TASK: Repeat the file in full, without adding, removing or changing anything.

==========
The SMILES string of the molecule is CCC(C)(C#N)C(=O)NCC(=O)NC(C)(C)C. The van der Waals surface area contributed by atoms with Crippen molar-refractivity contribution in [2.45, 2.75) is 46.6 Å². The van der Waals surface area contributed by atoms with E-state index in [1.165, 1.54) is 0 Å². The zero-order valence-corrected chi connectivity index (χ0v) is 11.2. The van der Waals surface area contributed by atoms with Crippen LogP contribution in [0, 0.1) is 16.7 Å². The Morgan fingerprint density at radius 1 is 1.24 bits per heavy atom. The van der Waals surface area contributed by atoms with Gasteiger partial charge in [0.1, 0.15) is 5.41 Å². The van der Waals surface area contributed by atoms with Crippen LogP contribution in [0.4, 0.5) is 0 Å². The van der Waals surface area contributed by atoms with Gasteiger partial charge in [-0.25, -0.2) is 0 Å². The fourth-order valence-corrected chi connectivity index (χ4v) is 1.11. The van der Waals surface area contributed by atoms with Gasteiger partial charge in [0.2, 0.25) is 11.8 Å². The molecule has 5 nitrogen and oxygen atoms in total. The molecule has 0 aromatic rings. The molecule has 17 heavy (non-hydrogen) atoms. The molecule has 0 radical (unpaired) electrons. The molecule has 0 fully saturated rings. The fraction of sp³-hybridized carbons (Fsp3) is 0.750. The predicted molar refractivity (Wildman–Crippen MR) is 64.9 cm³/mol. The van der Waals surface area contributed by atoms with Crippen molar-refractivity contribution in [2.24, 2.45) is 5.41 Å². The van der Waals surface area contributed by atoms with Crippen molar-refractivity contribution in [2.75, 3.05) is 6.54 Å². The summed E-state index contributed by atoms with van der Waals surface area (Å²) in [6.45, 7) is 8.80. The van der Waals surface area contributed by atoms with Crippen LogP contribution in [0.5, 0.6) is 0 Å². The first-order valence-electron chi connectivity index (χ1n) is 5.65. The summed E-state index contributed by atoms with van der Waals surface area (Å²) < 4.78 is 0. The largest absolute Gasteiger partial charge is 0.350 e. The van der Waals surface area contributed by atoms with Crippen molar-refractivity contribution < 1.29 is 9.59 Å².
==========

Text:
The SMILES string of the molecule is CCC(C)(C#N)C(=O)NCC(=O)NC(C)(C)C. The van der Waals surface area contributed by atoms with Crippen molar-refractivity contribution in [2.45, 2.75) is 46.6 Å². The van der Waals surface area contributed by atoms with E-state index in [1.165, 1.54) is 0 Å². The zero-order valence-corrected chi connectivity index (χ0v) is 11.2. The van der Waals surface area contributed by atoms with Crippen LogP contribution in [0, 0.1) is 16.7 Å². The Morgan fingerprint density at radius 1 is 1.24 bits per heavy atom. The van der Waals surface area contributed by atoms with Gasteiger partial charge in [0.1, 0.15) is 5.41 Å². The van der Waals surface area contributed by atoms with Crippen LogP contribution in [0.4, 0.5) is 0 Å². The van der Waals surface area contributed by atoms with Gasteiger partial charge in [-0.25, -0.2) is 0 Å². The fourth-order valence-corrected chi connectivity index (χ4v) is 1.11. The van der Waals surface area contributed by atoms with Gasteiger partial charge in [0.2, 0.25) is 11.8 Å². The molecule has 5 nitrogen and oxygen atoms in total. The molecule has 0 aromatic rings. The molecule has 17 heavy (non-hydrogen) atoms. The molecule has 0 radical (unpaired) electrons. The molecule has 0 fully saturated rings. The fraction of sp³-hybridized carbons (Fsp3) is 0.750. The predicted molar refractivity (Wildman–Crippen MR) is 64.9 cm³/mol. The van der Waals surface area contributed by atoms with Crippen molar-refractivity contribution in [2.24, 2.45) is 5.41 Å². The van der Waals surface area contributed by atoms with Crippen molar-refractivity contribution in [2.75, 3.05) is 6.54 Å². The summed E-state index contributed by atoms with van der Waals surface area (Å²) in [6.45, 7) is 8.80. The van der Waals surface area contributed by atoms with Crippen LogP contribution in [0.5, 0.6) is 0 Å². The first-order valence-electron chi connectivity index (χ1n) is 5.65. The summed E-state index contributed by atoms with van der Waals surface area (Å²) < 4.78 is 0. The largest absolute Gasteiger partial charge is 0.350 e. The van der Waals surface area contributed by atoms with Crippen molar-refractivity contribution < 1.29 is 9.59 Å².